Siegel is joining the association, says Gage, with a certain degree of understatement, at a "very challenging period."
Last month, the Wall Street Journal reported that public hospitals owned by the government are "drowning in debt caused by rising health-care costs, a spike in uninsured patients, cuts in Medicare and Medicaid and payments on construction bonds sold in fatter times."
Siegel is no stranger to the healthcare maladies facing urban areas, in particular. Siegel had been president and CEO of two different NAPH members: Tampa General Healthcare and the New York City Health and Hospitals Corp. He was also a health commissioner in New Jersey.
Siegel isn't afraid to cause a stir, either. As the GW paper noted, the university's Department of Health Policy under Siegel's leadership "made waves in the healthcare community with its research on minority health care and the reaction of a public rating system of healthcare providers.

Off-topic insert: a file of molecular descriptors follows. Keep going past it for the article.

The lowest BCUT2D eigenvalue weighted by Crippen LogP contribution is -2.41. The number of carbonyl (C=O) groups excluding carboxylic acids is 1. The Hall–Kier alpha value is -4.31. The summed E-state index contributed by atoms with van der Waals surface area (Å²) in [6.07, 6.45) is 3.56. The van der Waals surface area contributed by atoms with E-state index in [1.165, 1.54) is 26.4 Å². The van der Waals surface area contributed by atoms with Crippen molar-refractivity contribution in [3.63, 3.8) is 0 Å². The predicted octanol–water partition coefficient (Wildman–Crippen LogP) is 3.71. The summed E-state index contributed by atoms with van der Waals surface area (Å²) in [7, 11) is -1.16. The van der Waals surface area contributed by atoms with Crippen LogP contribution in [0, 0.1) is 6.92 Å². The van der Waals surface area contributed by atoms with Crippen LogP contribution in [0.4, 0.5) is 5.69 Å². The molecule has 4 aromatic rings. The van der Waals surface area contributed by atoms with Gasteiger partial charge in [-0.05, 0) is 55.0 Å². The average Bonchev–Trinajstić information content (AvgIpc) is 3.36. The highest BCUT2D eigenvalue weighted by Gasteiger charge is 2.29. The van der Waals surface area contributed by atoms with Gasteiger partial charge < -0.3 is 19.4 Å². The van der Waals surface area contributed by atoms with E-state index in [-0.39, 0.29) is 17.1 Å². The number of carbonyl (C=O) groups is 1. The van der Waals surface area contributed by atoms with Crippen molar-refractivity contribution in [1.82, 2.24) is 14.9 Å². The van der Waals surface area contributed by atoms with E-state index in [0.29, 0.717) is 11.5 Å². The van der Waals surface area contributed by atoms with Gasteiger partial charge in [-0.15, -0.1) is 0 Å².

"The biggest contribution we've made to research is that we've shown that hospitals and doctors who treat large numbers of minority Americans can really improve the quality of care they provide," he told the campus paper.
Siegel will be applying that social consciousness as he evaluates medical home programs, electronic record innovations, and other "best practices," he says, to improve the standing of the public hospitals.
"A big part of my job will be getting to the policy makers on the Hill, and the executive branch. I have a story to tell." As for being an African-American, "others can decide if that adds to my story or not," Siegel says, quickly adding that civil rights issues are often woven into healthcare issues.
Once he assumes his new post, Siegel won't be walking around Washington D.C., though. "I'll be traveling around the country, telling the story how critical it is to support (public hospitals) and millions of people are dependent on them every day."
"Health reform may have passed, but our work is just beginning," he says.